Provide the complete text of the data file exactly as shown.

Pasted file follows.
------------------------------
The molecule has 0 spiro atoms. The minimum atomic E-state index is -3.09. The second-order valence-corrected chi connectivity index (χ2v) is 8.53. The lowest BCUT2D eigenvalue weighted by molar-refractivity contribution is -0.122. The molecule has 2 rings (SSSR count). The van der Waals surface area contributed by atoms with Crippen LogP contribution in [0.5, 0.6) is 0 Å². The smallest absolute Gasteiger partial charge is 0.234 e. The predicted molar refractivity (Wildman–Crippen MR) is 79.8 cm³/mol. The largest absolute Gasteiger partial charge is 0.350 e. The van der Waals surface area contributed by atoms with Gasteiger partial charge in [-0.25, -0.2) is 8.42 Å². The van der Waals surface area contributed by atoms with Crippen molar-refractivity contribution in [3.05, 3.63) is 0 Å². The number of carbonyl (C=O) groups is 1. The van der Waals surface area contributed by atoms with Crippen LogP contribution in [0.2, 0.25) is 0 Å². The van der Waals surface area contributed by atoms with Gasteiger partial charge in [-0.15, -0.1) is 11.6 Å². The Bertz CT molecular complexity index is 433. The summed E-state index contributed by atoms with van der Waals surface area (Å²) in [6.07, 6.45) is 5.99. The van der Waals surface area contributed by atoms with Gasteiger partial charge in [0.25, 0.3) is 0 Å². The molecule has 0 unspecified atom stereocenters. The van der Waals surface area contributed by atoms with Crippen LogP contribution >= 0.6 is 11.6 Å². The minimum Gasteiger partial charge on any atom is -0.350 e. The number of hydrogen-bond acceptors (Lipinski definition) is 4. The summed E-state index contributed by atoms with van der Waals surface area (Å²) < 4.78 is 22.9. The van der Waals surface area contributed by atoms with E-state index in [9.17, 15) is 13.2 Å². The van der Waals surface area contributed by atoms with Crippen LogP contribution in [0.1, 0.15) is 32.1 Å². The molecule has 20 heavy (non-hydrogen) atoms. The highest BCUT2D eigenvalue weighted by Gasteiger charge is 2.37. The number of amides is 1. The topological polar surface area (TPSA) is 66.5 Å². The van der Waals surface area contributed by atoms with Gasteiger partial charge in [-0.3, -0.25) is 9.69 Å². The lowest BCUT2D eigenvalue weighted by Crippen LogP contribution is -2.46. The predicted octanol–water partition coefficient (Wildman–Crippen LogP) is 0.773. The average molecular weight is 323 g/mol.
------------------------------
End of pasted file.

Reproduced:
The molecule has 0 spiro atoms. The minimum atomic E-state index is -3.09. The second-order valence-corrected chi connectivity index (χ2v) is 8.53. The lowest BCUT2D eigenvalue weighted by molar-refractivity contribution is -0.122. The molecule has 2 rings (SSSR count). The van der Waals surface area contributed by atoms with Crippen LogP contribution in [0.5, 0.6) is 0 Å². The smallest absolute Gasteiger partial charge is 0.234 e. The predicted molar refractivity (Wildman–Crippen MR) is 79.8 cm³/mol. The largest absolute Gasteiger partial charge is 0.350 e. The van der Waals surface area contributed by atoms with Gasteiger partial charge in [-0.25, -0.2) is 8.42 Å². The van der Waals surface area contributed by atoms with Crippen molar-refractivity contribution in [3.05, 3.63) is 0 Å². The number of carbonyl (C=O) groups is 1. The van der Waals surface area contributed by atoms with Crippen LogP contribution in [0.2, 0.25) is 0 Å². The van der Waals surface area contributed by atoms with Gasteiger partial charge in [-0.15, -0.1) is 11.6 Å². The Bertz CT molecular complexity index is 433. The summed E-state index contributed by atoms with van der Waals surface area (Å²) in [6.07, 6.45) is 5.99. The van der Waals surface area contributed by atoms with Gasteiger partial charge in [0.25, 0.3) is 0 Å². The molecule has 0 unspecified atom stereocenters. The van der Waals surface area contributed by atoms with Crippen LogP contribution >= 0.6 is 11.6 Å². The minimum Gasteiger partial charge on any atom is -0.350 e. The number of hydrogen-bond acceptors (Lipinski definition) is 4. The summed E-state index contributed by atoms with van der Waals surface area (Å²) < 4.78 is 22.9. The van der Waals surface area contributed by atoms with E-state index in [9.17, 15) is 13.2 Å². The van der Waals surface area contributed by atoms with Crippen LogP contribution in [0.1, 0.15) is 32.1 Å². The molecule has 20 heavy (non-hydrogen) atoms. The highest BCUT2D eigenvalue weighted by Gasteiger charge is 2.37. The number of amides is 1. The topological polar surface area (TPSA) is 66.5 Å². The van der Waals surface area contributed by atoms with Gasteiger partial charge in [-0.3, -0.25) is 9.69 Å². The lowest BCUT2D eigenvalue weighted by Crippen LogP contribution is -2.46. The predicted octanol–water partition coefficient (Wildman–Crippen LogP) is 0.773. The average molecular weight is 323 g/mol.